Are Technology Firms Turning to Established Brands for Luxury Expertise?

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Technology has had a huge effect on the luxury market, creating abundance in things that were previously scarce. This has led to a slow adoption in digital marketing practices – as luxury brands are still yet to really nail their digital output. However, the flip-side of this digital abundance lies with technology brands lacking experience in selling more premium products. Selling a state-of-the-art smartphone is certainly easier than selling a £13,500 luxury smartwatch – and technology companies need help.

Earlier this month, Tesla – producers of luxury electric vehicles, hired a former Burberry executive to help bolster its position in the luxury market. This follows on from a string of large tech companies hiring in senior luxury talent – with Angela Ahrendts move from Burberry to Apple last year being the most prominent. These high-profile hires are highlighting the rise in the luxury technology sector. 

But Apple and Tesla aren’t the only technology companies making huge waves in the luxury & lifestyle scenes. Luxury smartphone crafter, Vertu has been at the forefront of high-end technology products since being sold to private equity group EQT VI in 2012. Although with similar hardware to that of most modern smartphones, Vertu have created devices that are true high-end fashion accessories and have turned the traditional smartphone offering on its head.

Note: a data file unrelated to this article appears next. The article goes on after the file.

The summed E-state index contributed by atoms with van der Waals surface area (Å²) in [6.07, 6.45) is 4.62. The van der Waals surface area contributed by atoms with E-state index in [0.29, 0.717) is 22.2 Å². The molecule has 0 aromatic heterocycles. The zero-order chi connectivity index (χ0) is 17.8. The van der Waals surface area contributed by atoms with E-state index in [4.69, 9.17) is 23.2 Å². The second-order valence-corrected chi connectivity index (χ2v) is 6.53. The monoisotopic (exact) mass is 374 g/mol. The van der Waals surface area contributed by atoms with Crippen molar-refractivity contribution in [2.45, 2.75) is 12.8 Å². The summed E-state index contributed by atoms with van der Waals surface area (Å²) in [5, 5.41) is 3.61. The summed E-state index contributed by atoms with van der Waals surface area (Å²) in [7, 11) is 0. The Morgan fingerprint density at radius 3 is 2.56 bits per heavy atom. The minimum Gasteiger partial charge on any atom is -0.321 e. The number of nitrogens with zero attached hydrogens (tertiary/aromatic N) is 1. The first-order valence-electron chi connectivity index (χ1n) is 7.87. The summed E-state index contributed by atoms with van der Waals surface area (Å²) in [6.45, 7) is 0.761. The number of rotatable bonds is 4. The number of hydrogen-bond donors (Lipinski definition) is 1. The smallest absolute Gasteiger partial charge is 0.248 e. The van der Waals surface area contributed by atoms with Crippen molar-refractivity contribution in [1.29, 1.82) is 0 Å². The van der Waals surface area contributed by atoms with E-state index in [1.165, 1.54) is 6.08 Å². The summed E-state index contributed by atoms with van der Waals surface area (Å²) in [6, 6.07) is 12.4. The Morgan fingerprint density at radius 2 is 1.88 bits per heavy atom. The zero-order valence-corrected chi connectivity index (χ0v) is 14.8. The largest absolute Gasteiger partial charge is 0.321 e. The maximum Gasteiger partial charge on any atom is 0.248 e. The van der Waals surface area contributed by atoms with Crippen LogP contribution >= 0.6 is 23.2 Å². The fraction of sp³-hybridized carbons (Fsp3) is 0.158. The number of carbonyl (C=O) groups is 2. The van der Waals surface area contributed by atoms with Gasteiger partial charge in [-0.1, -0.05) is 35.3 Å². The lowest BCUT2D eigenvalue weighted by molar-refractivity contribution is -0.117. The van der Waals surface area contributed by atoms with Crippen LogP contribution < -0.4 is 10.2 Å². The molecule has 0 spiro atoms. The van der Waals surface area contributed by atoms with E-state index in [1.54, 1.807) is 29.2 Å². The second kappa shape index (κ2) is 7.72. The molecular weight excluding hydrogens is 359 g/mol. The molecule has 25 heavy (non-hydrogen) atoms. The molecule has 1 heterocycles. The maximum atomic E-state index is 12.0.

This shift in thinking has started to lead to the advent of wearable technology – creating the first true crossover between technology products and high-end fashion. Apple are already pushing into the luxury market with their premium Apple Edition offering, but which abundant technology company will be next to break into the luxury scene?

By hiring in top talent from the world of high-end fashion, tech companies are bound to start competing against more traditional brands. If luxury brands aren’t quick enough to react, there may be a risk of losing out to these upstart contenders. For now, traditional luxury brands are holding on to their heritage and prestige; but if more top talent is poached to help position technology in the high-end market, luxury brands may have to rethink how they are approaching new tech.

 

by Joe Davine